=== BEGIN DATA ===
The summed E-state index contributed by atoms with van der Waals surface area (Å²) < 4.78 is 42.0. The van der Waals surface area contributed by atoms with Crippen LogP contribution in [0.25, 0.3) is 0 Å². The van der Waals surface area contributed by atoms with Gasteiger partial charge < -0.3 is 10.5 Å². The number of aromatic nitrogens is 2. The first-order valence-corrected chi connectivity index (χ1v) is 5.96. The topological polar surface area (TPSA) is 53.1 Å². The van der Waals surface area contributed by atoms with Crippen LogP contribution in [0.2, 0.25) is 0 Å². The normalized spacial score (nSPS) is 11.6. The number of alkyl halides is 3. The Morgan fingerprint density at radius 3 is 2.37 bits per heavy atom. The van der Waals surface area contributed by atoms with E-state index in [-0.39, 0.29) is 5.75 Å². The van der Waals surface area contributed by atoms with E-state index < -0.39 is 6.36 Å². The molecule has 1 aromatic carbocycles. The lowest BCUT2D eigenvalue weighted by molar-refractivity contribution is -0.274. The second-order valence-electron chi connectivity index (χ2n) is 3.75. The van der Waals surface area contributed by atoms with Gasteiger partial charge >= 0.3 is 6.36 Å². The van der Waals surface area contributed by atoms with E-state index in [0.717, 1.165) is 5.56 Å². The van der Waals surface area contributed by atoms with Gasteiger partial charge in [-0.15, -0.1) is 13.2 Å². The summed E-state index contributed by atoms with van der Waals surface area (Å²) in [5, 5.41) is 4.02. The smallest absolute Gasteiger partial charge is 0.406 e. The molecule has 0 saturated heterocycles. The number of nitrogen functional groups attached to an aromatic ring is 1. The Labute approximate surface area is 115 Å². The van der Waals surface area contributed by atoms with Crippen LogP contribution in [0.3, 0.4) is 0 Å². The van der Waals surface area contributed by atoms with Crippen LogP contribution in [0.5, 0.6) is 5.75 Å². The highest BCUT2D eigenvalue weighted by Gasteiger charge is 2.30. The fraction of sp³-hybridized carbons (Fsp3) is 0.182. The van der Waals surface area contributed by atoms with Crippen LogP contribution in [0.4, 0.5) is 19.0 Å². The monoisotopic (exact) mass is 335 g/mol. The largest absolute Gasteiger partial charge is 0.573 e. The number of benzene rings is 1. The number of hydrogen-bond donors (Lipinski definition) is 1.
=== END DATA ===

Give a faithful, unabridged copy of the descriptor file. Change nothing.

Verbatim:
The summed E-state index contributed by atoms with van der Waals surface area (Å²) < 4.78 is 42.0. The van der Waals surface area contributed by atoms with Crippen LogP contribution in [0.25, 0.3) is 0 Å². The van der Waals surface area contributed by atoms with Gasteiger partial charge < -0.3 is 10.5 Å². The number of aromatic nitrogens is 2. The first-order valence-corrected chi connectivity index (χ1v) is 5.96. The topological polar surface area (TPSA) is 53.1 Å². The van der Waals surface area contributed by atoms with Crippen LogP contribution in [0.2, 0.25) is 0 Å². The normalized spacial score (nSPS) is 11.6. The number of alkyl halides is 3. The Morgan fingerprint density at radius 3 is 2.37 bits per heavy atom. The van der Waals surface area contributed by atoms with E-state index in [-0.39, 0.29) is 5.75 Å². The van der Waals surface area contributed by atoms with E-state index < -0.39 is 6.36 Å². The molecule has 1 aromatic carbocycles. The lowest BCUT2D eigenvalue weighted by molar-refractivity contribution is -0.274. The second-order valence-electron chi connectivity index (χ2n) is 3.75. The van der Waals surface area contributed by atoms with Gasteiger partial charge >= 0.3 is 6.36 Å². The van der Waals surface area contributed by atoms with E-state index in [0.717, 1.165) is 5.56 Å². The van der Waals surface area contributed by atoms with Gasteiger partial charge in [-0.15, -0.1) is 13.2 Å². The summed E-state index contributed by atoms with van der Waals surface area (Å²) in [5, 5.41) is 4.02. The smallest absolute Gasteiger partial charge is 0.406 e. The molecule has 0 saturated heterocycles. The number of nitrogen functional groups attached to an aromatic ring is 1. The Labute approximate surface area is 115 Å². The van der Waals surface area contributed by atoms with Crippen LogP contribution in [0.3, 0.4) is 0 Å². The van der Waals surface area contributed by atoms with Crippen LogP contribution in [0.5, 0.6) is 5.75 Å². The highest BCUT2D eigenvalue weighted by Gasteiger charge is 2.30. The fraction of sp³-hybridized carbons (Fsp3) is 0.182. The van der Waals surface area contributed by atoms with Crippen LogP contribution in [0.4, 0.5) is 19.0 Å². The monoisotopic (exact) mass is 335 g/mol. The largest absolute Gasteiger partial charge is 0.573 e. The number of benzene rings is 1. The number of hydrogen-bond donors (Lipinski definition) is 1.